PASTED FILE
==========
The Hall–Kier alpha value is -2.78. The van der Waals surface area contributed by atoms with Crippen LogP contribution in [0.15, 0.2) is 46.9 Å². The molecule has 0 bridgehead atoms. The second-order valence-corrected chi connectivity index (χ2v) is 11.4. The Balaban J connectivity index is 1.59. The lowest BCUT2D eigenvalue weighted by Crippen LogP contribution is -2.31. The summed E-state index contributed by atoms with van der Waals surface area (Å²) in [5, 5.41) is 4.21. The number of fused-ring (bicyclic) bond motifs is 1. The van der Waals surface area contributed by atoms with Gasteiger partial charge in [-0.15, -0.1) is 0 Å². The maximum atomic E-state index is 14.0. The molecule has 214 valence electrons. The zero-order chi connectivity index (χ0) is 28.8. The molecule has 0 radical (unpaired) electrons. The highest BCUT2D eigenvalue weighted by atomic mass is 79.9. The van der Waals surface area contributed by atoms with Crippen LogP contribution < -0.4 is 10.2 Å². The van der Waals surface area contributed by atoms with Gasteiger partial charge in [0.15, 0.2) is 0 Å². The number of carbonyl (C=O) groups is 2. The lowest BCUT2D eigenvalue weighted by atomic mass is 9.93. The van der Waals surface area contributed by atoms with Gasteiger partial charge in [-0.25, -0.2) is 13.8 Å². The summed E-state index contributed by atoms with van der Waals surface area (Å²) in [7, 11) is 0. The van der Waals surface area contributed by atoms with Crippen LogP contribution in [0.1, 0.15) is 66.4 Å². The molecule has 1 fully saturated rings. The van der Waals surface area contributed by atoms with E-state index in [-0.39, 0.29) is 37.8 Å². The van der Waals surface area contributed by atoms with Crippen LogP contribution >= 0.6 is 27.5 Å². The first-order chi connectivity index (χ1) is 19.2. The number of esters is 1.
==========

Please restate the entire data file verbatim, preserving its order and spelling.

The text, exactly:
The Hall–Kier alpha value is -2.78. The van der Waals surface area contributed by atoms with Crippen LogP contribution in [0.15, 0.2) is 46.9 Å². The molecule has 0 bridgehead atoms. The second-order valence-corrected chi connectivity index (χ2v) is 11.4. The Balaban J connectivity index is 1.59. The lowest BCUT2D eigenvalue weighted by Crippen LogP contribution is -2.31. The summed E-state index contributed by atoms with van der Waals surface area (Å²) in [5, 5.41) is 4.21. The number of fused-ring (bicyclic) bond motifs is 1. The van der Waals surface area contributed by atoms with Gasteiger partial charge in [-0.15, -0.1) is 0 Å². The maximum atomic E-state index is 14.0. The molecule has 214 valence electrons. The zero-order chi connectivity index (χ0) is 28.8. The molecule has 0 radical (unpaired) electrons. The highest BCUT2D eigenvalue weighted by atomic mass is 79.9. The van der Waals surface area contributed by atoms with Crippen LogP contribution < -0.4 is 10.2 Å². The van der Waals surface area contributed by atoms with Gasteiger partial charge in [0.15, 0.2) is 0 Å². The number of carbonyl (C=O) groups is 2. The lowest BCUT2D eigenvalue weighted by atomic mass is 9.93. The van der Waals surface area contributed by atoms with Gasteiger partial charge in [-0.25, -0.2) is 13.8 Å². The summed E-state index contributed by atoms with van der Waals surface area (Å²) in [7, 11) is 0. The van der Waals surface area contributed by atoms with Crippen LogP contribution in [0.1, 0.15) is 66.4 Å². The molecule has 1 fully saturated rings. The van der Waals surface area contributed by atoms with E-state index in [-0.39, 0.29) is 37.8 Å². The van der Waals surface area contributed by atoms with Crippen LogP contribution >= 0.6 is 27.5 Å². The first-order chi connectivity index (χ1) is 19.2. The number of esters is 1.